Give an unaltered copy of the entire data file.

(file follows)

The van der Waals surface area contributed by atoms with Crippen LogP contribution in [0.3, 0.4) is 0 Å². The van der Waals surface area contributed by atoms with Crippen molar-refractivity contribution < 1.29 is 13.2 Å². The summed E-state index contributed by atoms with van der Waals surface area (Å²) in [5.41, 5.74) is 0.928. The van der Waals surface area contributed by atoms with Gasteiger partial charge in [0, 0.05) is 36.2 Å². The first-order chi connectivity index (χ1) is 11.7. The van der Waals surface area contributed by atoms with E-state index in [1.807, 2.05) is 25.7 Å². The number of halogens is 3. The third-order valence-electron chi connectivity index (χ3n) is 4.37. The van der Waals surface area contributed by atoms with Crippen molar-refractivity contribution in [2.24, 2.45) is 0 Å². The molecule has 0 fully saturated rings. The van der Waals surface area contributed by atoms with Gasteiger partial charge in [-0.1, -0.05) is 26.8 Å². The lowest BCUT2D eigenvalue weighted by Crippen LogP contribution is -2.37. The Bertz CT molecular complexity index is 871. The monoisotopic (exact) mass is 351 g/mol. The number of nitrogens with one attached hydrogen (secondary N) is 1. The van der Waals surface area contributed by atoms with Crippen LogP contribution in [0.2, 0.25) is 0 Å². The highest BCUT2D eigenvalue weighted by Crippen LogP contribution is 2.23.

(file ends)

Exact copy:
The van der Waals surface area contributed by atoms with Crippen LogP contribution in [0.3, 0.4) is 0 Å². The van der Waals surface area contributed by atoms with Crippen molar-refractivity contribution < 1.29 is 13.2 Å². The summed E-state index contributed by atoms with van der Waals surface area (Å²) in [5.41, 5.74) is 0.928. The van der Waals surface area contributed by atoms with Gasteiger partial charge in [0, 0.05) is 36.2 Å². The first-order chi connectivity index (χ1) is 11.7. The van der Waals surface area contributed by atoms with E-state index in [1.807, 2.05) is 25.7 Å². The number of halogens is 3. The third-order valence-electron chi connectivity index (χ3n) is 4.37. The van der Waals surface area contributed by atoms with Crippen molar-refractivity contribution in [2.24, 2.45) is 0 Å². The molecule has 0 fully saturated rings. The van der Waals surface area contributed by atoms with Gasteiger partial charge in [-0.1, -0.05) is 26.8 Å². The lowest BCUT2D eigenvalue weighted by Crippen LogP contribution is -2.37. The Bertz CT molecular complexity index is 871. The monoisotopic (exact) mass is 351 g/mol. The number of nitrogens with one attached hydrogen (secondary N) is 1. The van der Waals surface area contributed by atoms with Crippen LogP contribution in [0.2, 0.25) is 0 Å². The highest BCUT2D eigenvalue weighted by Crippen LogP contribution is 2.23.